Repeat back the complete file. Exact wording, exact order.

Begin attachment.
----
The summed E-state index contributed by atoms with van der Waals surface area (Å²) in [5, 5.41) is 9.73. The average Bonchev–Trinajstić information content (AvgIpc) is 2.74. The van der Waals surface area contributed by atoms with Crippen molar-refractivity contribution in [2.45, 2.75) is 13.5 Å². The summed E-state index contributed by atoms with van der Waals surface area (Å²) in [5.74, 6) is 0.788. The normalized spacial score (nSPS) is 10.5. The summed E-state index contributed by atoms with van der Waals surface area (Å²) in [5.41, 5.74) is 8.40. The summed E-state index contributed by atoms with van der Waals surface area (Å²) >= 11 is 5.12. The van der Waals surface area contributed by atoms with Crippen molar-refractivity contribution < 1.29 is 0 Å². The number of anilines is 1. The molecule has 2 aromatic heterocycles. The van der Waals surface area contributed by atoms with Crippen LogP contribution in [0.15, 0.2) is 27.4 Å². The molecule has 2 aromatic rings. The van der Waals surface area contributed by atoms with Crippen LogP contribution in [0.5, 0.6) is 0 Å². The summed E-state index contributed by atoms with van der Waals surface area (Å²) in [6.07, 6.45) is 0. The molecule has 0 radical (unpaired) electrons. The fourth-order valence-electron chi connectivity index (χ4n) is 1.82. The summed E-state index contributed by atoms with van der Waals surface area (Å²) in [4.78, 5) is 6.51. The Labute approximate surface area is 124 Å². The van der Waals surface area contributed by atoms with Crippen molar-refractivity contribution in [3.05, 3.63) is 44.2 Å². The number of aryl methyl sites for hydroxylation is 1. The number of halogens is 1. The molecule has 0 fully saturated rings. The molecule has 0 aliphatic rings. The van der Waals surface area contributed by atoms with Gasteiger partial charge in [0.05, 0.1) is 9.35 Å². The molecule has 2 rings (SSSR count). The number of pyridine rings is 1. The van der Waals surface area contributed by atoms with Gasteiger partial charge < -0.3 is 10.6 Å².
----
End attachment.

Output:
The summed E-state index contributed by atoms with van der Waals surface area (Å²) in [5, 5.41) is 9.73. The average Bonchev–Trinajstić information content (AvgIpc) is 2.74. The van der Waals surface area contributed by atoms with Crippen molar-refractivity contribution in [2.45, 2.75) is 13.5 Å². The summed E-state index contributed by atoms with van der Waals surface area (Å²) in [5.74, 6) is 0.788. The normalized spacial score (nSPS) is 10.5. The summed E-state index contributed by atoms with van der Waals surface area (Å²) in [5.41, 5.74) is 8.40. The summed E-state index contributed by atoms with van der Waals surface area (Å²) >= 11 is 5.12. The van der Waals surface area contributed by atoms with Crippen molar-refractivity contribution < 1.29 is 0 Å². The number of anilines is 1. The molecule has 2 aromatic heterocycles. The van der Waals surface area contributed by atoms with Crippen LogP contribution in [0.15, 0.2) is 27.4 Å². The molecule has 2 aromatic rings. The van der Waals surface area contributed by atoms with Crippen LogP contribution in [0.5, 0.6) is 0 Å². The summed E-state index contributed by atoms with van der Waals surface area (Å²) in [6.07, 6.45) is 0. The molecule has 0 radical (unpaired) electrons. The fourth-order valence-electron chi connectivity index (χ4n) is 1.82. The summed E-state index contributed by atoms with van der Waals surface area (Å²) in [4.78, 5) is 6.51. The Labute approximate surface area is 124 Å². The van der Waals surface area contributed by atoms with Crippen molar-refractivity contribution in [3.05, 3.63) is 44.2 Å². The number of aryl methyl sites for hydroxylation is 1. The number of halogens is 1. The molecule has 0 fully saturated rings. The molecule has 0 aliphatic rings. The van der Waals surface area contributed by atoms with Gasteiger partial charge in [0.05, 0.1) is 9.35 Å². The molecule has 2 rings (SSSR count). The number of pyridine rings is 1. The van der Waals surface area contributed by atoms with Gasteiger partial charge < -0.3 is 10.6 Å².